Chapter 4: Tariffs

We suppose a country like early America. We have tariffs. The tariffs help other regions and segments of society disproportionately. Let us suppose that the tariff is protecting shoddy goods across an industry, rather than promoting economic growth. Public resentment and government action can threaten to lower or remove tariffs to force improvements in that industry. In other words, shape up or be ran out of business. What do you think these companies would prefer? Let us say that domestic industry is using the tariff to protect and aid conspiracy in setting prices. Let us say an attempt to monopolize an industry is underway by first price undercutting, then conspiracy with transport companies and the usual means. In both cases, government and public ire can threaten to reduce or remove tariffs to blunt the conspiracies of either sort. Since foreign goods are not readily available to intimidation or collusion with the price fixers, the country uses the threat of tariffs to control the conspiracies. After all, you have to prove conspiracies. The conspiracies may have corrupted the courts. Legislating tariffs is above board and can blunt the conspiracies. Congressmen can also be bribed, but they stick out more than judges and more easily removed by the ballot box.

What happens when companies become multinationals? Should the people assume that this will rid them of conspiracies against the consumers? Ha, ha, ha! But there are no longer tariffs to use as a weapon. The conspiracies cut across national borders, so local government is paralyzed or blunted in taking legal or legislative action to force compliance with fair trade. Then what happens? The one world, Commie liars use this to bring about international central control to “help the people.” The problem is that the new magnates are evil and vile, not promoters of justice as they claim. The centralized Commie, Satan spawned oligarchy will cause factions, plots, resentment all around. Society will go into turmoil. The center will not hold. This will be used as an excuse for more centralization, leading to perpetual war and oppression. What party should we choose? Let me explain something about the options.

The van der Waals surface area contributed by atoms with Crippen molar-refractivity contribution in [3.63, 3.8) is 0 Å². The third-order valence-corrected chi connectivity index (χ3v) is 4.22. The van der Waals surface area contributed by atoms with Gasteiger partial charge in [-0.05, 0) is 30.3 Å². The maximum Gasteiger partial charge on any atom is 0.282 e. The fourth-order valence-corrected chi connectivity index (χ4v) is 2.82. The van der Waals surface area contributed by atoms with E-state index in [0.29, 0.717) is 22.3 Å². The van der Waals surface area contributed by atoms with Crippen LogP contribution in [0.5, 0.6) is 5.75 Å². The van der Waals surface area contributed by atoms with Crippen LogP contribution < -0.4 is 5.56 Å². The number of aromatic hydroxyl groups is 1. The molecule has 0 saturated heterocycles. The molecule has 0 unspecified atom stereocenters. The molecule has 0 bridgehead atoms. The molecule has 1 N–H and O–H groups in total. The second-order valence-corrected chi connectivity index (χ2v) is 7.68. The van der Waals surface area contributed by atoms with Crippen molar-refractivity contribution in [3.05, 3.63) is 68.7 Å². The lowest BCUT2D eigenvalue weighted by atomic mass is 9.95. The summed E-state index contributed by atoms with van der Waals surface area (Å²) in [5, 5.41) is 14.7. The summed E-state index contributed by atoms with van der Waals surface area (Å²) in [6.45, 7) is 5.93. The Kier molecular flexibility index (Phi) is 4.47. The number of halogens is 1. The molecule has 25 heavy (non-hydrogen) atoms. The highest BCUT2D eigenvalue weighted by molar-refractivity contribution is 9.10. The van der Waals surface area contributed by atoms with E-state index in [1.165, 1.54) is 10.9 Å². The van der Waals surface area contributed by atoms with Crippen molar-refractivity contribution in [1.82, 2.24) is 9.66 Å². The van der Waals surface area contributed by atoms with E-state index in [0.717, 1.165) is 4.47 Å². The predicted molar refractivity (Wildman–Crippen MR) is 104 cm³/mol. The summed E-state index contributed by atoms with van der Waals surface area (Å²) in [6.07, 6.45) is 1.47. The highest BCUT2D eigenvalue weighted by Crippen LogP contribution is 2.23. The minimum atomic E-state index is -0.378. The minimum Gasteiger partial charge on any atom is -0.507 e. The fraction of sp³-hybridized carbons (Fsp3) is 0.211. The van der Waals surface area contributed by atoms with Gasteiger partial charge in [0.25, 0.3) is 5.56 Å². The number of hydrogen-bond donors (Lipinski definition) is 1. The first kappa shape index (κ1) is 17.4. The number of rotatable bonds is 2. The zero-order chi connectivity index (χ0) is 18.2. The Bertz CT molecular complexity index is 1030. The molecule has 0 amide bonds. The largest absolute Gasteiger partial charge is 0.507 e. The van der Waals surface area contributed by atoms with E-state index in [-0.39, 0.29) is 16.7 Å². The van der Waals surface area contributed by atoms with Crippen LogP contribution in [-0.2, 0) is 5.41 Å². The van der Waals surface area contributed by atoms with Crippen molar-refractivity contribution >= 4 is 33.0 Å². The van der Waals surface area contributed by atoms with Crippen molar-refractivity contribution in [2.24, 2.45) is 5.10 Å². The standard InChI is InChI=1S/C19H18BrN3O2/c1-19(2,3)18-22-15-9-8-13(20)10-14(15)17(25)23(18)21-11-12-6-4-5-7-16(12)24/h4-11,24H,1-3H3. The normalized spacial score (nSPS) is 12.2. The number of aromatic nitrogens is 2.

The left wing, right wing agenda: You can have affordable health care that isn’t worth having or has long waiting lines, or quality health that many cannot afford. You can have affordable housing that does not exist or is hardly worth having, or quality housing that many cannot afford. Perhaps your neighbor loses his job and you can pick up real estate on the cheap. You can have overt oppressive government and regulations, or covert oppressive government run from clubs and cabals. Government officials are low paid and few, controlled by plutocratic and occult forces. In effect you live under an oppressive state with a hypocritical veneer of freedom. You can have overt control of most wealth in the hands of a few under capitalism, or covert control of the wealth of the few under socialism. They are democratic vanguards of the masses, except they are not democratic. They claim to be an elite just as the plutocrats and cabals do. The more things change the more they remain the same, as Talleyrand claimed. How is that? Nothing changed except in appearance only; that is why. Justice cannot be based on fraud.

A few more points on tariffs: